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Career Spotlight: Problem solvers

Maintenance technicians keep ’em flying

You’ve heard there’s a pilot shortage, but did you know that maintenance technicians are also in high demand?
Career Spotlight
Photography by Chris Rose

For someone who loves being around airplanes, solving problems, and helping to keep the fleet flying, a career as an aviation maintenance technician can be highly rewarding.

Job options for AMTs are almost as varied as those for pilots. They work on turbine engines, piston engines, aircraft structures and systems, and avionics. Jobs can be found at small flight schools, large service centers, aircraft manufacturers, and airlines.

Technicians who work on aircraft aren’t required to have an airframe and powerplant certificate. Those certifications are required for the person who returns the aircraft to service. In effect, that means landing a job at a shop doesn’t require any special certification. Shop owners, especially those who run small or mid-size operations, often are willing to take a chance on someone without formal schooling. They teach the technician under an apprentice-type arrangement, where a seasoned A&P instructs and then supervises. “It’s very expensive,” said Paul New, owner of Tennessee Aircraft Services. New has hired many technicians without an A&P certificate, and he said it can take years for the person to be fully independent. Everything the tech does the first time must be taught and supervised.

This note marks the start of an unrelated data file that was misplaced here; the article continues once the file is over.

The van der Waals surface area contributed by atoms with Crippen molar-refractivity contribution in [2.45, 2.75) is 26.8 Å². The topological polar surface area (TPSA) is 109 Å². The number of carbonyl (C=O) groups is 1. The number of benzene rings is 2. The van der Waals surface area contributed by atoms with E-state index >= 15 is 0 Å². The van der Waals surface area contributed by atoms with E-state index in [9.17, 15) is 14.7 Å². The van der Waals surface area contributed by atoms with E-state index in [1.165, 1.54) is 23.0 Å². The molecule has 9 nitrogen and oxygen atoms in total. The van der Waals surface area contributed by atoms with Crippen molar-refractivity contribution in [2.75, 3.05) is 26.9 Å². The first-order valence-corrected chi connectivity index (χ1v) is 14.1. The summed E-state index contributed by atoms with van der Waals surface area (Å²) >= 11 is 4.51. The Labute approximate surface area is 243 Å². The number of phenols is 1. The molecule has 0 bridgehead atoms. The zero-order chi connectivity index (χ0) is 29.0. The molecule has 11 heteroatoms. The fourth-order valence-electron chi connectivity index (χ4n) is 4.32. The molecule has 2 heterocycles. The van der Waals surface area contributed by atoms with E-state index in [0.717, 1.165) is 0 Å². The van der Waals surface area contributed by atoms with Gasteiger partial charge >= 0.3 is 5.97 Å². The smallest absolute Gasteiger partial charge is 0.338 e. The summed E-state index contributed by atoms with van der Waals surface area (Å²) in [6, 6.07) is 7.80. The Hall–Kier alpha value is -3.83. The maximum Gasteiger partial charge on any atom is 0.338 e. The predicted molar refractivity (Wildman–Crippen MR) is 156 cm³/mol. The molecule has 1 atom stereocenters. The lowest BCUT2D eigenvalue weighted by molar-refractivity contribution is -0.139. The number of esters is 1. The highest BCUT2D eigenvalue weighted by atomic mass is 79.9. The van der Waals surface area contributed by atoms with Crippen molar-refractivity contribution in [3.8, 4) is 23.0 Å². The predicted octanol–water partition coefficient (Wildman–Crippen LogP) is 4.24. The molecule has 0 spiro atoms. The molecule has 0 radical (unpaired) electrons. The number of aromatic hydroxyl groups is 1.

You’d think a maintenance technician degree with an A&P certificate would be beneficial, but New said even recent graduates go through a similar supervision process. Even experienced A&Ps must be familiar with the environment. A former airline mechanic may know nothing about piston engines, for example, despite having years of experience and a certificate.

This arrangement is difficult on shops, but a great benefit for people eager to move into the field. It provides an opportunity to make money and get your hands dirty on the first day, and work toward a certificate while on the job. Others may find jobs straight out of A&P school with airlines, manufacturers, and other large operations.

For someone who is eager to work hard, wants to be around airplanes all day, and loves to diagnose, fix, and repair mechanical or digital systems, the prospects these days are very strong.

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Ian J. Twombly

Ian J. Twombly

Ian J. Twombly is senior content producer for AOPA Media.

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